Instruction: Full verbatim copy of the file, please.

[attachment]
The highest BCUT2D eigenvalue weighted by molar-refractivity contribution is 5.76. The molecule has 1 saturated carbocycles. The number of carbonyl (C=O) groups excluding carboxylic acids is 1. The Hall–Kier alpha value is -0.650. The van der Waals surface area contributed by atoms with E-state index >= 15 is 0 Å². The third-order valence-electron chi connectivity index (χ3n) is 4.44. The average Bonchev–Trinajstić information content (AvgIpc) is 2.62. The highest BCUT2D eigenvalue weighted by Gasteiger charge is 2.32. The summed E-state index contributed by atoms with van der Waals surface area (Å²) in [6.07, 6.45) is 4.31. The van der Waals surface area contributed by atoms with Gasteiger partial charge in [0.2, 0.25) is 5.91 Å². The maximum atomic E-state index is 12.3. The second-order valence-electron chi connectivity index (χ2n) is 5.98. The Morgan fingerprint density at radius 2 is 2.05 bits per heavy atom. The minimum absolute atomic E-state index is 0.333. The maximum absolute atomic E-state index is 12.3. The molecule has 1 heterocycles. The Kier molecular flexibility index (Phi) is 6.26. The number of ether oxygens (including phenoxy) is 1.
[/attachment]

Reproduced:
The highest BCUT2D eigenvalue weighted by molar-refractivity contribution is 5.76. The molecule has 1 saturated carbocycles. The number of carbonyl (C=O) groups excluding carboxylic acids is 1. The Hall–Kier alpha value is -0.650. The van der Waals surface area contributed by atoms with E-state index >= 15 is 0 Å². The third-order valence-electron chi connectivity index (χ3n) is 4.44. The average Bonchev–Trinajstić information content (AvgIpc) is 2.62. The highest BCUT2D eigenvalue weighted by Gasteiger charge is 2.32. The summed E-state index contributed by atoms with van der Waals surface area (Å²) in [6.07, 6.45) is 4.31. The van der Waals surface area contributed by atoms with Gasteiger partial charge in [0.2, 0.25) is 5.91 Å². The maximum atomic E-state index is 12.3. The second-order valence-electron chi connectivity index (χ2n) is 5.98. The Morgan fingerprint density at radius 2 is 2.05 bits per heavy atom. The minimum absolute atomic E-state index is 0.333. The maximum absolute atomic E-state index is 12.3. The molecule has 1 heterocycles. The Kier molecular flexibility index (Phi) is 6.26. The number of ether oxygens (including phenoxy) is 1.